Using a classical twin model based on identical and fraternal twins, Jahanshad et al. (2013a, b) identified the heritable connections within structural connectivity matrices of several thousand elements and carried forward only the approximately 50 heritable connections into a genome-wide screen. The gene showing a genome-wide and connectome-wide level association with a particular connection within the connectome, SPON1, was subsequently also associated with cognitive decline in an independent study, albeit at a different locus (Sherva et al. 2014). This gene is also implicated in amyloid processing (Hafez et al. 2012), a key component of Alzheimer’s disease pathology.

Clearly, the ability to pursue such an approach on a large scale, within ENIGMA, depends on several factors: a working group, ENIGMA-DTI, was set up to assess its feasibility. First, unless diffusion-weighted MRI measures show greater genetic effect sizes than other traits assessed so far, there must be tens of thousands of DTI scans available from people with GWAS for such a study to be well powered. Second, the format of the connectivity matrix must be sufficiently standardized and agreed on in advance, to allow the exchange and pooling of brain connectivity data across sites.

Encouragingly, by mid-2014, the ENIGMA-DTI working group had amassed around 10,000 DTI scans. Pilot studies showed that the data could be analyzed in a consistent way (Jahanshad et al. 2013a; Kochunov et al. 2014). As the ENIGMA3 project involves a cortical volumetric analysis, the current plan is for ENIGMA to use those cortical regions as the basis for a structural connectivity analysis, using the same voxel-wise analysis of the connections as advocated in Stein et al. (2010) and Jahanshad et al. (2013b). It will be interesting to see if similar sample sizes, tens of thousands, are needed to find and replicate genetic associations with measures of structural brain connectivity. It could be that mathematical tactics for dimension reduction, or network-based measures, are also attractive targets for genetic analysis; so far the relative merits of each of these measures remains to be seen.

Caveats for Multi-site Genomic Analysis of the Connectome

In addition to the caveats noted for pooling multi-site structural MRI data, several additional caveats make the analysis of connectivity challenging. First, the choice of tractography methods can result in different matrices; the method only detects fibers that the algorithm can identify, so many true connections may be missed and some “false positive” connections will also be detected. As with standard MRI, these factors are largely influenced by the signal to noise ratio and resolutions of the images. Often, an arbitrary threshold is implemented to remove the false positive connections, but short fibers can be filtered out. If a connection appears to be weak or inconsistent across subjects, this connection may also be removed. Interestingly, Fornito et al. (2011) found that, for resting state networks at different thresholds, the degree of heritability varied for different global measures, and heritability was not uniform across all nodes; there were various levels of genetic influence for each measure. Lastly, while seemingly intuitive, the results do depend on the parcellation of the cortex, the way the cortical surface is split up into regions of interest. Depending on the goals of the study, parcellation schemes can be improved to maximize power.

Before embarking on large-scale collaborative efforts combining connectivity matrices and network metrics, confounding factors such as these should be properly investigated as is currently being done in ENIGMA’s working groups, such as the ENIGMA-DTI and EEG working groups, among others. For example, in single site studies, Buchanan et al. (2014) performed test-retest reliability analyses to explore the reliability of measures after exploring a variety of commonly used approaches. Dennis et al. (2012) and Zhan et al. (2013) explored the consequences of altering the thresholds used to define networks as well as different methods of tractography, respectively.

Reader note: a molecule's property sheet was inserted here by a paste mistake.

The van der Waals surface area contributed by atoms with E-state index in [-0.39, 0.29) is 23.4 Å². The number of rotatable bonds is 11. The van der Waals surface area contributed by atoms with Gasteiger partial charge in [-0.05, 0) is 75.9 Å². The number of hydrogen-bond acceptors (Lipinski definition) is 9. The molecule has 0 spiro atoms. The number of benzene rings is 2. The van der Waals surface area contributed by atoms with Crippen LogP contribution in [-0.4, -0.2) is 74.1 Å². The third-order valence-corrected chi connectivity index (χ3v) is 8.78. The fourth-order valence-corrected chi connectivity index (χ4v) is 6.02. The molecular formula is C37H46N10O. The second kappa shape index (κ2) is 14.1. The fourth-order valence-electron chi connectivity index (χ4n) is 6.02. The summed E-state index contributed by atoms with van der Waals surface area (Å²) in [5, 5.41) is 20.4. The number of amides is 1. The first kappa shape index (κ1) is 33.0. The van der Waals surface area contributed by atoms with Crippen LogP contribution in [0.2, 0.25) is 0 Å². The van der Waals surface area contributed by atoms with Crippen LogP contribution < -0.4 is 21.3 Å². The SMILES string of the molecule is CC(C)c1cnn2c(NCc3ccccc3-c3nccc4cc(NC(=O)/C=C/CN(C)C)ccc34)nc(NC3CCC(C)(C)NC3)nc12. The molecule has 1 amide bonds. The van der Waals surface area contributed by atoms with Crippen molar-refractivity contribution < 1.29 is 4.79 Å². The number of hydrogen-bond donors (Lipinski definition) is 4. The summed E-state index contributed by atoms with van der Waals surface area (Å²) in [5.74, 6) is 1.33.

Future Directions: Adaptive Connectomics and EPIC

In Prasad et al. (2014), we introduced a method called “EPIC” (Evolving Partitions in Connectomics) to compute brain connectivity in such a way as to be optimally sensitive to statistical effects in a population, such as the effect of Alzheimer’s disease or depression. Clearly, the brain can be divided into regions in many different ways, such as spectral clustering (Craddock et al. 2012), hierarchical clustering (Blumensath et al. 2013), or even genetic clustering (Chen et al. 2012). Each one leads to a different definition of brain connectivity between the resulting regions. Although the set of possible partitions is truly astronomical in number, EPIC offers a principled approach to identify the optimal set of brain regions to find specific statistical effects on the connectivity of the resulting regions. Put another way, if we are seeking brain regions whose connectivity is disrupted in Alzheimer’s disease, the algorithm will merge and split parts of the brain until it reaches a set of connections that best differentiates Alzheimer’s disease patients from controls.

With this adaptive method in mind, it is easy to see how the brain could be partitioned in such a way to maximize the heritability of the connections, automatically de-selecting unfavorable measures before performing a genome-wide screen. If that were done, genomic screens of the connectome might be more efficient, allowing a two-way interplay between discovered genes and the search for connections they might affect.

Still further potential is available once a genome-wide hit is detected; in that case, it should be possible to merge and split cortical sectors so that the genetic effect of a SNP or set of SNPs is more powerfully detected. In other words, one could adjust the cortical partition to maximize the proportion of variance that can be attributed to SNPs or common genetic variants. These high-dimensional searches of the connectome and genome at once will draw upon the full breadth of ingenuity of mathematicians and geneticists alike.

With the scale of ENIGMA and other consortia now planned, it seems likely that we may crack the “Enigma code” of the brain’s connectivity network, using intelligent algorithms and the concerted efforts of the worldwide scientific community. Identifying the genetic influences on the structure and function of the human brain can allow us to understand what makes us human and help uncover the mechanisms causing psychiatric illness.

Notes

Acknowledgments

All authors are funded by the National Institutes of Health, including support from the NIH “Big Data to Knowledge” (BD2K) program.

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Authors and Affiliations

  • Paul M. Thompson
    • 1
  • Derrek P. Hibar
    • 1
  • Jason L. Stein
    • 1
  • Gautam Prasad
    • 1
  • Neda Jahanshad
    • 1
  1. 1.Imaging Genetics CenterUniversity of Southern CaliforniaLos AngelesUSA